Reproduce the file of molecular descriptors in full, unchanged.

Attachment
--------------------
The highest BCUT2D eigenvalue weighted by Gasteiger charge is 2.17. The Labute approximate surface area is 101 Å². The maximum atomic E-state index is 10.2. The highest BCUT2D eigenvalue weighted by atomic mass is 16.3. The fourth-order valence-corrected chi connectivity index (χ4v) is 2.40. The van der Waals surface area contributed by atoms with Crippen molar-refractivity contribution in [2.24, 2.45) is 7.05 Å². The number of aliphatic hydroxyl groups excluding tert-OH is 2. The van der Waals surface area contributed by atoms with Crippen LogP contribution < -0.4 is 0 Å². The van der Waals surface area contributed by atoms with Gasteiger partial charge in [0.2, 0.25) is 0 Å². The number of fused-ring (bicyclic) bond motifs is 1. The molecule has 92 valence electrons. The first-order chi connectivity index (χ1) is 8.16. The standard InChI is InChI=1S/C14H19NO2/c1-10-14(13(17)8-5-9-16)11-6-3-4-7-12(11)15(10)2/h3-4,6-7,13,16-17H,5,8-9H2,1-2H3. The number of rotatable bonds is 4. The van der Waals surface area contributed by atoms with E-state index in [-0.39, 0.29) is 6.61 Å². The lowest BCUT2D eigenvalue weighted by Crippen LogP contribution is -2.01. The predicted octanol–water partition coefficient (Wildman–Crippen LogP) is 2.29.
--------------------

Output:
The highest BCUT2D eigenvalue weighted by Gasteiger charge is 2.17. The Labute approximate surface area is 101 Å². The maximum atomic E-state index is 10.2. The highest BCUT2D eigenvalue weighted by atomic mass is 16.3. The fourth-order valence-corrected chi connectivity index (χ4v) is 2.40. The van der Waals surface area contributed by atoms with Crippen molar-refractivity contribution in [2.24, 2.45) is 7.05 Å². The number of aliphatic hydroxyl groups excluding tert-OH is 2. The van der Waals surface area contributed by atoms with Crippen LogP contribution < -0.4 is 0 Å². The van der Waals surface area contributed by atoms with Gasteiger partial charge in [0.2, 0.25) is 0 Å². The number of fused-ring (bicyclic) bond motifs is 1. The molecule has 92 valence electrons. The first-order chi connectivity index (χ1) is 8.16. The standard InChI is InChI=1S/C14H19NO2/c1-10-14(13(17)8-5-9-16)11-6-3-4-7-12(11)15(10)2/h3-4,6-7,13,16-17H,5,8-9H2,1-2H3. The number of rotatable bonds is 4. The van der Waals surface area contributed by atoms with E-state index in [-0.39, 0.29) is 6.61 Å². The lowest BCUT2D eigenvalue weighted by Crippen LogP contribution is -2.01. The predicted octanol–water partition coefficient (Wildman–Crippen LogP) is 2.29.